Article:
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Last Updated: Thursday, 7 August, 2003, 10:23 GMT 11:23 UK
Oldest spider silk found
The oldest known strand of spider silk has been found, preserved in Lebanese amber.

Silk, Nature
The glue globules designed to stick down prey are clearly visible
It dates from the Early Cretaceous Period, more than 120 million years ago.

This means it comes from about 80-90 million years further back in time than the previous oldest reported spider thread, found in Baltic amber.

The specimen is described in the journal Nature by Swiss researcher Dr Samuel Zschokke, from the University of Basel.

Small globules of glue that would have stuck down any insect unlucky to get caught up in the silk are still clearly visible on the thread.

Primitive organisms

Amber is a form of protective resin extruded from trees that has hardened over millions of years.

It is very useful to scientists studying the history of past life because ancient animals and plants are often preserved in the gem-like material. This is particularly true of arthropods like insects and spiders.

The oldest known spider found in a piece of amber was unearthed on the Isle of Wight in the UK recently.

But the 125-million-year-old creature, Cremygale chasei, is by no means the earliest in the fossil record. There are specimens that date from the Devonian (350-420 million years ago) - long before even the dinosaurs.

And in some of these mineral fossils, it is possible to see evidence of spinnerets, the organs spiders use to spin their web silk.

The newly reported specimen was actually recovered in 1969 from amber beds located near Jezzine in Lebanon - but its importance has only recently been recognised.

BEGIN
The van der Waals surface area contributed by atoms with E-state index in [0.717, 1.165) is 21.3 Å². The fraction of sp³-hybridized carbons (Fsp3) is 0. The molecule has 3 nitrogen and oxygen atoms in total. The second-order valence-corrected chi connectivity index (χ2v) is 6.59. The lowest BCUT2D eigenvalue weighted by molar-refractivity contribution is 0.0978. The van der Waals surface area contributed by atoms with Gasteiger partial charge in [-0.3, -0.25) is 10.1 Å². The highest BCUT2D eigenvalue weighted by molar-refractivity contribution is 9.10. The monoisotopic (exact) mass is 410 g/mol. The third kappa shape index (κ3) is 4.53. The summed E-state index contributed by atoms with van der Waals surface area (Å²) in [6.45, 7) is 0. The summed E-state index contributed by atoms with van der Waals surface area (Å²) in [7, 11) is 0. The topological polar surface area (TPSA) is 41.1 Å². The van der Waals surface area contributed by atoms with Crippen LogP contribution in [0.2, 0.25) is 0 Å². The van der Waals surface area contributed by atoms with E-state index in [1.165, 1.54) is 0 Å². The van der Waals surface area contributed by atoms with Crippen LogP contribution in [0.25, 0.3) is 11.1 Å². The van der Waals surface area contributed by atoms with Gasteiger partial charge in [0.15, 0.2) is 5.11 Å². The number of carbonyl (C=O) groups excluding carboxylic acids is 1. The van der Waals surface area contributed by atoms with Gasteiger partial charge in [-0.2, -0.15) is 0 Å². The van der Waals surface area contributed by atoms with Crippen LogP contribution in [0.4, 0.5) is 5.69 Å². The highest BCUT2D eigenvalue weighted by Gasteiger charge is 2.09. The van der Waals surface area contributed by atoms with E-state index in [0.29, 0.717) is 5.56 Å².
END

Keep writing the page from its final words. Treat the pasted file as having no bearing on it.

Time limit

The preserved strand is just four millimetres in length and bears tiny glue droplets, which in modern-day spiders are produced by a spider's silk-producing glands to form an adhesive coating around the fibre.

Dr Zschokke says the diameter of the ancient thread, and the size, density and arrangement of the droplets closely match those in webs made by recent araneoids - the superfamily that today includes common garden spiders that spin ornate, spiral orbs.

But Dr Zschokke adds: "As the specimen contains only a single thread, we cannot identify with certainty the type of web of which this thread was a part.

"It may have been part of an orb-web or of a gum-footed web. However, the fossil thread could have been part of a web type that no longer exists today.

"In any case, the present specimen is direct evidence for the antiquity of viscid spider silk."

It is certainly the oldest example of spider silk on record - and it may be hard to beat. Experts say the time period is pushing at the limit for amber preservation and mineral fossils would not retain the details of a spider's web.

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